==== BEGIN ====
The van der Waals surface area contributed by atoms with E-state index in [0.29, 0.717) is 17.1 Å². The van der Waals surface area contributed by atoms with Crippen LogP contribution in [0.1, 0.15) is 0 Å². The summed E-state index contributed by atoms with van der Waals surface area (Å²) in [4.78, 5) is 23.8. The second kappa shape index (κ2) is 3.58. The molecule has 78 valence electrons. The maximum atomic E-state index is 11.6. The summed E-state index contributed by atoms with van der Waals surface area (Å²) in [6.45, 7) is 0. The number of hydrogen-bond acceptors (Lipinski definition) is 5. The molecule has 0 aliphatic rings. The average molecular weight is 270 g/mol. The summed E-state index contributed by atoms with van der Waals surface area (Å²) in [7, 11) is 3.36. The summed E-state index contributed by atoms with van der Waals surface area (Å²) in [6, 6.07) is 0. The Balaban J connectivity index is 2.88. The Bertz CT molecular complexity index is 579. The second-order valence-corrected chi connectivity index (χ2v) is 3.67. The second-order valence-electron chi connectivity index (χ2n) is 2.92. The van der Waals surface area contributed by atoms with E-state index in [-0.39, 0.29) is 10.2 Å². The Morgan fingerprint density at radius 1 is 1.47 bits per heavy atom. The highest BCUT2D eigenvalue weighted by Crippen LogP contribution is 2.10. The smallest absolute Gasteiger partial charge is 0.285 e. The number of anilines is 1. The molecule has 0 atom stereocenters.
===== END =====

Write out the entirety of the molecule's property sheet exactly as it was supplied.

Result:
The van der Waals surface area contributed by atoms with E-state index in [0.29, 0.717) is 17.1 Å². The van der Waals surface area contributed by atoms with Crippen LogP contribution in [0.1, 0.15) is 0 Å². The summed E-state index contributed by atoms with van der Waals surface area (Å²) in [4.78, 5) is 23.8. The second kappa shape index (κ2) is 3.58. The molecule has 78 valence electrons. The maximum atomic E-state index is 11.6. The summed E-state index contributed by atoms with van der Waals surface area (Å²) in [6.45, 7) is 0. The number of hydrogen-bond acceptors (Lipinski definition) is 5. The molecule has 0 aliphatic rings. The average molecular weight is 270 g/mol. The summed E-state index contributed by atoms with van der Waals surface area (Å²) in [7, 11) is 3.36. The summed E-state index contributed by atoms with van der Waals surface area (Å²) in [6, 6.07) is 0. The Balaban J connectivity index is 2.88. The Bertz CT molecular complexity index is 579. The second-order valence-corrected chi connectivity index (χ2v) is 3.67. The second-order valence-electron chi connectivity index (χ2n) is 2.92. The van der Waals surface area contributed by atoms with E-state index in [-0.39, 0.29) is 10.2 Å². The Morgan fingerprint density at radius 1 is 1.47 bits per heavy atom. The highest BCUT2D eigenvalue weighted by Crippen LogP contribution is 2.10. The smallest absolute Gasteiger partial charge is 0.285 e. The number of anilines is 1. The molecule has 0 atom stereocenters.